Investors had previously thought that the European Central Bank and the richer countries in the euro zone would, if push came to shove, cover the debts of the poorer countries. They thought the euro zone was a sure thing.

They thought wrong, and have now come to see the underlying structure — a currency union without a fiscal union, a committed central bank or economic parity among the members — as inherently flawed and perhaps unsalvageable. The euro zone doesn’t have a debt problem. It has a continued survival problem.

America’s got a debt problem. But we’ve been around for hundreds of years. Our political system, for all its inanities and disappointments, is fairly well understood, and quite widely trusted. The euro zone has only been around since 1999, and Greece didn’t join until 2001. There’s nothing obvious that could force a rethinking of America as a continuing, surviving enterprise in the way that we’ve seen in Europe.
Well, nothing except the Tea Party, and I think America will outlive them too.


Fascism is psychoanalysis in reverse.

More on the Pulitzers

The fiction jury is miffed.
Maureen Corrigan, one of three jurors for the fiction prize, said she was just as shocked as everyone else when she learned Monday that there would be no fiction winner. “Honestly, I feel angry on behalf of three great American novels,” said Corrigan, a critic in residence at Georgetown University and a book critic for NPR’s Fresh Air.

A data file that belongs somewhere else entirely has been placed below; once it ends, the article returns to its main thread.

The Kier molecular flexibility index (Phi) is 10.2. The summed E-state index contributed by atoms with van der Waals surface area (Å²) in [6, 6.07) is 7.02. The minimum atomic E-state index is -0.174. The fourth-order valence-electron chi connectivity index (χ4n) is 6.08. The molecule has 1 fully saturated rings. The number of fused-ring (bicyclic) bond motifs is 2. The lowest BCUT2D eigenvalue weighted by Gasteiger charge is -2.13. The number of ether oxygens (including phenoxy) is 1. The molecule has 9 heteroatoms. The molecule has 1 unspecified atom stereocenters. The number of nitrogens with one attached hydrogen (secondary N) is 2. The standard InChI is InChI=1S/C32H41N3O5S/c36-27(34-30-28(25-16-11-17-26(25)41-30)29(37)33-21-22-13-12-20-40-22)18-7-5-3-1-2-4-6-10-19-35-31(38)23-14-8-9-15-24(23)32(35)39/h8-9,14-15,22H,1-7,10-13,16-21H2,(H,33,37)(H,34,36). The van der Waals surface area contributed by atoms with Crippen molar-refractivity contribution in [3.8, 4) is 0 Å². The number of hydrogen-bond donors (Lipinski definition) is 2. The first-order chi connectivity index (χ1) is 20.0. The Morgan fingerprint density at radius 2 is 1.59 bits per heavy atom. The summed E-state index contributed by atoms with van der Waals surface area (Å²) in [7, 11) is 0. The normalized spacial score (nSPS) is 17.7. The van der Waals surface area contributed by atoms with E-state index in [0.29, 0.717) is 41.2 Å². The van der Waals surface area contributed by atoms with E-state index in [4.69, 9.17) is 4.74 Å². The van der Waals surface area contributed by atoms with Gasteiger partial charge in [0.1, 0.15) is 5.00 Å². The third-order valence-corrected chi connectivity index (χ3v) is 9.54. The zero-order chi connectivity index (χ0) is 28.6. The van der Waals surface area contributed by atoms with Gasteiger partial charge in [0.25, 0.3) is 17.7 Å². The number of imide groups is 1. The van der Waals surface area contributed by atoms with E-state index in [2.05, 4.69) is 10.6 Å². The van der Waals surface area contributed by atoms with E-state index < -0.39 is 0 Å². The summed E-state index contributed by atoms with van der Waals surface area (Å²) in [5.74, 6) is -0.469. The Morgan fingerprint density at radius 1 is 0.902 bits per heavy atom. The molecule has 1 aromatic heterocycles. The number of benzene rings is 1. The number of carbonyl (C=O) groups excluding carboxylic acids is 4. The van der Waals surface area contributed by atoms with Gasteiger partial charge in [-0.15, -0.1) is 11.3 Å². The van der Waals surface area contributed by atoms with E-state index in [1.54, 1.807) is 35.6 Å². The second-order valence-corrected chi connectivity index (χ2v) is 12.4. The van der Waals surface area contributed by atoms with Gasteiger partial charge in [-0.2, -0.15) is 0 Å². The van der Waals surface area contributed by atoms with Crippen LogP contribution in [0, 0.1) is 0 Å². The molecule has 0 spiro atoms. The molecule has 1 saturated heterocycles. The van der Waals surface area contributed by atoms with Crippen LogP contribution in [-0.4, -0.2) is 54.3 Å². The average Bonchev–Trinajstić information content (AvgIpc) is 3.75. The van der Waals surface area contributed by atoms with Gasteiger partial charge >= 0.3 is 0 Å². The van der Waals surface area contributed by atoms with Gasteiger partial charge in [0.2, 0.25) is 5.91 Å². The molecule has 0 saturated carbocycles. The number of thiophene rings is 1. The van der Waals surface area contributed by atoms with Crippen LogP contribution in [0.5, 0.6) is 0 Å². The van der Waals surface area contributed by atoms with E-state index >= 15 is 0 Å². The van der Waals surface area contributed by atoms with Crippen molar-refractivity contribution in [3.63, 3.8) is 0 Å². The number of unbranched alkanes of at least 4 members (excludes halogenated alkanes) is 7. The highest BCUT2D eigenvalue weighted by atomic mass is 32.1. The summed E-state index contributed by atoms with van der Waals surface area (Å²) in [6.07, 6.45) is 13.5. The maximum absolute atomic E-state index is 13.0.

Corrigan, along with Susan Larson, former books editor of The Times-Picayune and host of The Reading Life on WWNO-FM, and Michael Cunningham, author of the 1999 Pulitzer winner The Hours, read about 300 novels each over the course of six months. * * *

Cunningham also agreed that the board should think about revising the selection process. “I think there's something amiss in a system where three books this good are presented and there's not a prize,” he said. “So, yeah, they might want to look into that.” * * *

“We’re getting some suggestion from some of these articles that maybe we were scraping around, desperately trying to find novels, but that was not the case,” Corrigan said, adding that she will never again be on the jury. “Only if the rules were changed,” she laughed.